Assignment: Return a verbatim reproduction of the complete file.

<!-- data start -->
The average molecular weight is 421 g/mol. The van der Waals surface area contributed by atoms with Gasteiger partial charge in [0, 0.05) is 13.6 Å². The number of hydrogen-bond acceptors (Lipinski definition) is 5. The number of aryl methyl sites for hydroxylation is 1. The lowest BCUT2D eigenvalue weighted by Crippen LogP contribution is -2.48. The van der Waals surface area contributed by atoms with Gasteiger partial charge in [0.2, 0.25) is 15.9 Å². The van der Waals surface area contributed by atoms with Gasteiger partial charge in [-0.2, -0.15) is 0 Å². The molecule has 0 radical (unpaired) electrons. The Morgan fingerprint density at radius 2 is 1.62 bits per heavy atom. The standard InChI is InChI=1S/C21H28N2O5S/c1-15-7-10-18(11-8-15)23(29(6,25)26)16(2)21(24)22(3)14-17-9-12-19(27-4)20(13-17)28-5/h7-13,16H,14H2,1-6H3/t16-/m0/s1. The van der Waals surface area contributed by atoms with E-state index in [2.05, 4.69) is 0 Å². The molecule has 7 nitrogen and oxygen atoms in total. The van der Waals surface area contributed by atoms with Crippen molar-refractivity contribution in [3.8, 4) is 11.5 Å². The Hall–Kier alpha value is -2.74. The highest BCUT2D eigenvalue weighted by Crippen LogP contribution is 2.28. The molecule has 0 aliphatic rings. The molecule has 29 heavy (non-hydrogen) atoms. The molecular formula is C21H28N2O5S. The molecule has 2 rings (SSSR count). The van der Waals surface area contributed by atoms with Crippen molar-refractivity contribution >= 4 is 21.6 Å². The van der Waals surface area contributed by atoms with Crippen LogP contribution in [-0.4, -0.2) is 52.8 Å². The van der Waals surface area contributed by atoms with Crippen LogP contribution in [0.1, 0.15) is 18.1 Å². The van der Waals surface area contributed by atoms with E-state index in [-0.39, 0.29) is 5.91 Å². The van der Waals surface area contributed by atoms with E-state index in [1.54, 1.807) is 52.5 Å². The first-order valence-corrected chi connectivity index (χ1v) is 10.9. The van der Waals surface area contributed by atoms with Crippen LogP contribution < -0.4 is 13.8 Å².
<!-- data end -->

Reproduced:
The average molecular weight is 421 g/mol. The van der Waals surface area contributed by atoms with Gasteiger partial charge in [0, 0.05) is 13.6 Å². The number of hydrogen-bond acceptors (Lipinski definition) is 5. The number of aryl methyl sites for hydroxylation is 1. The lowest BCUT2D eigenvalue weighted by Crippen LogP contribution is -2.48. The van der Waals surface area contributed by atoms with Gasteiger partial charge in [0.2, 0.25) is 15.9 Å². The van der Waals surface area contributed by atoms with Gasteiger partial charge in [-0.2, -0.15) is 0 Å². The molecule has 0 radical (unpaired) electrons. The Morgan fingerprint density at radius 2 is 1.62 bits per heavy atom. The standard InChI is InChI=1S/C21H28N2O5S/c1-15-7-10-18(11-8-15)23(29(6,25)26)16(2)21(24)22(3)14-17-9-12-19(27-4)20(13-17)28-5/h7-13,16H,14H2,1-6H3/t16-/m0/s1. The van der Waals surface area contributed by atoms with E-state index in [2.05, 4.69) is 0 Å². The molecule has 7 nitrogen and oxygen atoms in total. The van der Waals surface area contributed by atoms with Crippen molar-refractivity contribution in [3.8, 4) is 11.5 Å². The Hall–Kier alpha value is -2.74. The highest BCUT2D eigenvalue weighted by Crippen LogP contribution is 2.28. The molecule has 0 aliphatic rings. The molecule has 29 heavy (non-hydrogen) atoms. The molecular formula is C21H28N2O5S. The molecule has 2 rings (SSSR count). The van der Waals surface area contributed by atoms with Crippen molar-refractivity contribution >= 4 is 21.6 Å². The van der Waals surface area contributed by atoms with Crippen LogP contribution in [-0.4, -0.2) is 52.8 Å². The van der Waals surface area contributed by atoms with Crippen LogP contribution in [0.1, 0.15) is 18.1 Å². The van der Waals surface area contributed by atoms with E-state index in [-0.39, 0.29) is 5.91 Å². The van der Waals surface area contributed by atoms with E-state index in [1.54, 1.807) is 52.5 Å². The first-order valence-corrected chi connectivity index (χ1v) is 10.9. The van der Waals surface area contributed by atoms with Crippen LogP contribution < -0.4 is 13.8 Å².